Phytohealth is a trailbalzer in the Taiwanese biotech industry: the first publically-listed biopharma company in the country, and the first company to receive NDA approval for a Botanical New Drug. What was the vision behind this business?

Phytohealth was founded in 1998. Its original purpose was to develop an extract from the astragulas herb, whichhas been a staple of Traditional Chinese Medicine (TCM) for thousands of years.

Our technology was licensed from a U.S.-based company, which had already spent over a decade working on the project. We are not speaking of a crude extract: the extract had been fractionated into polysaccharides, and the polysaccharides had been further purified to a specific molecular weight. In other words, it was almost as pure as a pharmaceutical—which is quite unusual for a natural product. Because of its purity, we were able to formulate it into an injection: PG2 Injectable. Our NDA approval by the TFDA, one of the first approvals of its kind in any country, was a breakthrough for botanical drugs.

When this company undertook an IPO in 2002, new sources reported that PG2 Injectable would be available on the market by 2004. You launched the product in 2012. How do you account for this delay?

At the time, the regulations in place on the market were not ready for us. The guidelines for approval, and the mentality of the reviewers, were very much geared towards pharmaceutical products. If reviewers did not reject a drug like PG2, they would be breaching standard protocols.

It took a lot of time and effort for us to convince regulators that our drug was safe. They had little experience evaluating a mixture from an herb—and injections in particular must clear very high

How successful is PG2 Injectable so far, and what is your strategy for further penetrating the market?

PG2 is lucky to fall under the umbrella of our parent organization, Maywufa. The Maywufa Group can leverage not only its development arm—Phytohealth—but also its strong distribution arm in bringing the product to the market. Phytohelath develops and manufactures the product, and then passes it onto the Maywufa sales team for promotion. Bringing all elements together within the same group gives us great flexibility.

In Taiwan, most physicians prescribe only those drugs that are listed in the formularies. New drugs that reach the market for the first time are not listed—so our first effort is to convince hospitals to list our drugs in their formularies. We have been quite successful thus far: more than 13 hospitals have listed PG2. Every month, the number of hospitals increases. This work takes time, but we are doing quite well. The state, moreover, has lately put a lot of effort into supporting this industry. The Executive Yuan and Legislative Yuan released a joint communiqué to that declared that any new drug developed domestically should be listed in the national formularies.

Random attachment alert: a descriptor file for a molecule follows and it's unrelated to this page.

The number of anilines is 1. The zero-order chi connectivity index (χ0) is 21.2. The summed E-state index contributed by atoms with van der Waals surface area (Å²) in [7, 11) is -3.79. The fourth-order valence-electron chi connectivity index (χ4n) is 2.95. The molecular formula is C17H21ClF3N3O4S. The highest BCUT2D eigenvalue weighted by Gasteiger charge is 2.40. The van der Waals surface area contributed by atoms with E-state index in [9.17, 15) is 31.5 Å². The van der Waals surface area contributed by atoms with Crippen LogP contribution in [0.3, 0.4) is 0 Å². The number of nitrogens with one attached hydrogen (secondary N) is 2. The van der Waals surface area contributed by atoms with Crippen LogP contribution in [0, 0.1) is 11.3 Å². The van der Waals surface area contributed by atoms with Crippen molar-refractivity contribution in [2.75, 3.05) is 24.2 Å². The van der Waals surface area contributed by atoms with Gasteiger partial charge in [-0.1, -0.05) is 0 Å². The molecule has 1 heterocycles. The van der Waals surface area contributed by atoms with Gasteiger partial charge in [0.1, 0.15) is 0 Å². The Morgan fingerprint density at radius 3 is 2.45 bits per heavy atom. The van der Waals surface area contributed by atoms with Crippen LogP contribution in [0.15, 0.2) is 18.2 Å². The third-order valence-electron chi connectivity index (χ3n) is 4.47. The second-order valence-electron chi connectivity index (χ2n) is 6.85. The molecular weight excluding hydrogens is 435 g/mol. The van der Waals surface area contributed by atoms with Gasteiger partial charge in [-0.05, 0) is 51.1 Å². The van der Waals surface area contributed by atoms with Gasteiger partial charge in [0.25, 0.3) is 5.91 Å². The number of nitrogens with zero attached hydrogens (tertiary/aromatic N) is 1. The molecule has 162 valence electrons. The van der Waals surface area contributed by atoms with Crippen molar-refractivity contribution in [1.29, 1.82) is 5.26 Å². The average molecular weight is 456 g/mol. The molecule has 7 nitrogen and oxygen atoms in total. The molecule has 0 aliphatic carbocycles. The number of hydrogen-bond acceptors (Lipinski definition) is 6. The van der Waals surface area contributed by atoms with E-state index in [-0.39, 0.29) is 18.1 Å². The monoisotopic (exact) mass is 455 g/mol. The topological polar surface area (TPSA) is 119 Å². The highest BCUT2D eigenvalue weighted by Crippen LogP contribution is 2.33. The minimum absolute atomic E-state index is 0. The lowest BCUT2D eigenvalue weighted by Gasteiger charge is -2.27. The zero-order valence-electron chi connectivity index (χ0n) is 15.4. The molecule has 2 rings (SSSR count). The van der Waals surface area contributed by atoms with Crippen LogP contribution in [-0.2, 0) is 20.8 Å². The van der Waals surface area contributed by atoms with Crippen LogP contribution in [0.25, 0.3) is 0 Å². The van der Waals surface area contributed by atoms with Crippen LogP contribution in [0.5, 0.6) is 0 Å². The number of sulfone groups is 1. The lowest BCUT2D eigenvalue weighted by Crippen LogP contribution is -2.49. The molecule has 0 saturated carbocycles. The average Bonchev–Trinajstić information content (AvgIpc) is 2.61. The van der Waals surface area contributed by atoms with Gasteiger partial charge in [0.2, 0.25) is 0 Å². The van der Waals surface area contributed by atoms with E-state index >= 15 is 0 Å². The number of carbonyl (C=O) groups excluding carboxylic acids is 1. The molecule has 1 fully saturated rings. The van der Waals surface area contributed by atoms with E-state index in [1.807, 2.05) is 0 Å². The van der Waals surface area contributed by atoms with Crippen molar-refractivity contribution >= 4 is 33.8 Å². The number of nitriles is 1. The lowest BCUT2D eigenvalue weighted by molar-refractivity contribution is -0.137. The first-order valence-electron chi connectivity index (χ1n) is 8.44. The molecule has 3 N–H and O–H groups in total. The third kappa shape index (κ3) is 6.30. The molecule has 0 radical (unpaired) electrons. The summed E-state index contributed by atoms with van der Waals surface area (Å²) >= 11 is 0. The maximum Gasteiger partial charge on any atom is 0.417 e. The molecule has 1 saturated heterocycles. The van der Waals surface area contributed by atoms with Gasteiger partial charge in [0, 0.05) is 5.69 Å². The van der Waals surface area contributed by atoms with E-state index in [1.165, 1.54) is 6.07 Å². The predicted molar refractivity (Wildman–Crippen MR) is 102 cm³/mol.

We will secure the market in Taiwan first, and then we will look beyond our borders. There are currently talks underway between China and Taiwan about the possibility of fast-track approval for locally developed medicines. We are confident that once both sides of the Strait can agree, the China market will be wide open for Taiwanese drug companies.

Do you believe that botanical drugs are an idea that can find traction beyond Asia?

Yes. Very much so.

Certainly, modern botanical drugs will first find their niche in Asia: in China and Taiwan, and in Malaysia, Singapore, Indonesia, and Korea. This, by itself, is a big enough market—but we don’t have to stop there. As long as China remains strong from an economic and political standpoint, the international community will increasingly accept Chinese ideas. I believe that in time, the West will come to accept botanical drugs in the same way that they accept pharmaceuticals.

What else is in your pipeline?

We believe that we can develop PG2 into other indications. For instance, we have applied for clinical trial approval in the U.S. to test PG2 for ITP diseases. We have already received orphan drug designation, which will include fast-track registration, waving of the registration fee, and etc.

What is your partnership strategy for reaching a market like the U.S.?

Once we complete our Phase IIb trial for PG2 and other pipeline products—demonstrating proof of concept, safety, and efficacy—we will be able to negotiate with potential partners on good terms. But the trials have to be completed first.

Companies will want to collaborate with Phytohealth because we are a leader in the botanical drug area—and when a company goes into a partnership, it should select a leader!

Where will Phytohealth be in five years?

Our mission statement says that we want to be an Asian leader that has also found a global niche. In five years, we hope to achieve Asian leadership in botanical drugs—and, taking advantage of our expertise, we will leverage international interest in botanicals.

In the coming years, more and more botanical products will be approved by the U.S. FDA. These approvals will lead to increased interest in the botanical area from pharmaceutical companies. When that happens, we will be able to fully realize our advantages in this niche. Perhaps we will enter into licensing partnerships with major international pharmaceutical companies.

What is your final message to our readers?

This is just the beginning for new drug development in Taiwan. For many years, we have focused on electronics and ICT technology–but now, the state is looking at more innovative and long-term industries. More and more resources will be syphoned into biotech.

We are witnessing our first drug approvals—an indication that our worst difficulties are behind us. There is great potential for the future. This truly is just the beginning.

As for Phytohealth: as I mentioned before, the next five years looks very promising for our company.